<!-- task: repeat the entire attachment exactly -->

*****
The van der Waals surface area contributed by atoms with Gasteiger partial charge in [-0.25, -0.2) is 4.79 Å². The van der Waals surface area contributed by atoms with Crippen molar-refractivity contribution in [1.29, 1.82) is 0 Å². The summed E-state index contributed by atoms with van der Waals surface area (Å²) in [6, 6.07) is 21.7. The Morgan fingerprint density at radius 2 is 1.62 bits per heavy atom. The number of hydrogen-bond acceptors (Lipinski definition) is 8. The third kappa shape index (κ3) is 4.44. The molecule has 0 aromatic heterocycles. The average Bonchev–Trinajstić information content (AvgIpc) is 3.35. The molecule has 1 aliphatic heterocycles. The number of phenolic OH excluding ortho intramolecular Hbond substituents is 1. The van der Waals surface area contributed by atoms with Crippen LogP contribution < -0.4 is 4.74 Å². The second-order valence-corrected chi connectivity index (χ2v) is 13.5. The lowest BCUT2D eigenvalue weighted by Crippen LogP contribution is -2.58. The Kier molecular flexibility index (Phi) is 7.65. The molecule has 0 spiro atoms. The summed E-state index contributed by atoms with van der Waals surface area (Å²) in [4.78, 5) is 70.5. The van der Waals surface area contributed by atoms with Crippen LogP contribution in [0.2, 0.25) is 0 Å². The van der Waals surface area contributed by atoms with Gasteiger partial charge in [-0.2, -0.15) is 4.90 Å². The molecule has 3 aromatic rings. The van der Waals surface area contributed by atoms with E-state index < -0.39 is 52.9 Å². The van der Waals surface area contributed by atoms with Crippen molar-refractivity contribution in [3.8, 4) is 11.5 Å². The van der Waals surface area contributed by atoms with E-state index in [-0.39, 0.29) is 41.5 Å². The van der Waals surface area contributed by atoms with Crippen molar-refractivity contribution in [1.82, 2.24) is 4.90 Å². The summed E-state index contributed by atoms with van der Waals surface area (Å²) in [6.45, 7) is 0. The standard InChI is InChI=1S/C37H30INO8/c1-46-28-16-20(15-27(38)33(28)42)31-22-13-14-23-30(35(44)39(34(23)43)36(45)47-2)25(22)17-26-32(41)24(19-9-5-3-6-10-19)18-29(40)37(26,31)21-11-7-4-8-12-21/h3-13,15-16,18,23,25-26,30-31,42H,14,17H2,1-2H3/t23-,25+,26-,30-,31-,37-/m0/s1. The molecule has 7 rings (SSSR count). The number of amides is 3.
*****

The van der Waals surface area contributed by atoms with Gasteiger partial charge in [-0.25, -0.2) is 4.79 Å². The van der Waals surface area contributed by atoms with Crippen molar-refractivity contribution in [1.29, 1.82) is 0 Å². The summed E-state index contributed by atoms with van der Waals surface area (Å²) in [6, 6.07) is 21.7. The Morgan fingerprint density at radius 2 is 1.62 bits per heavy atom. The number of hydrogen-bond acceptors (Lipinski definition) is 8. The third kappa shape index (κ3) is 4.44. The molecule has 0 aromatic heterocycles. The average Bonchev–Trinajstić information content (AvgIpc) is 3.35. The molecule has 1 aliphatic heterocycles. The number of phenolic OH excluding ortho intramolecular Hbond substituents is 1. The van der Waals surface area contributed by atoms with Crippen LogP contribution < -0.4 is 4.74 Å². The second-order valence-corrected chi connectivity index (χ2v) is 13.5. The lowest BCUT2D eigenvalue weighted by Crippen LogP contribution is -2.58. The Kier molecular flexibility index (Phi) is 7.65. The molecule has 0 spiro atoms. The summed E-state index contributed by atoms with van der Waals surface area (Å²) in [4.78, 5) is 70.5. The van der Waals surface area contributed by atoms with Crippen LogP contribution in [0.2, 0.25) is 0 Å². The van der Waals surface area contributed by atoms with Gasteiger partial charge in [-0.2, -0.15) is 4.90 Å². The molecule has 3 aromatic rings. The van der Waals surface area contributed by atoms with E-state index < -0.39 is 52.9 Å². The van der Waals surface area contributed by atoms with Crippen molar-refractivity contribution in [3.8, 4) is 11.5 Å². The van der Waals surface area contributed by atoms with E-state index in [-0.39, 0.29) is 41.5 Å². The van der Waals surface area contributed by atoms with Crippen molar-refractivity contribution in [1.82, 2.24) is 4.90 Å². The summed E-state index contributed by atoms with van der Waals surface area (Å²) in [6.45, 7) is 0. The standard InChI is InChI=1S/C37H30INO8/c1-46-28-16-20(15-27(38)33(28)42)31-22-13-14-23-30(35(44)39(34(23)43)36(45)47-2)25(22)17-26-32(41)24(19-9-5-3-6-10-19)18-29(40)37(26,31)21-11-7-4-8-12-21/h3-13,15-16,18,23,25-26,30-31,42H,14,17H2,1-2H3/t23-,25+,26-,30-,31-,37-/m0/s1. The molecule has 7 rings (SSSR count). The number of amides is 3.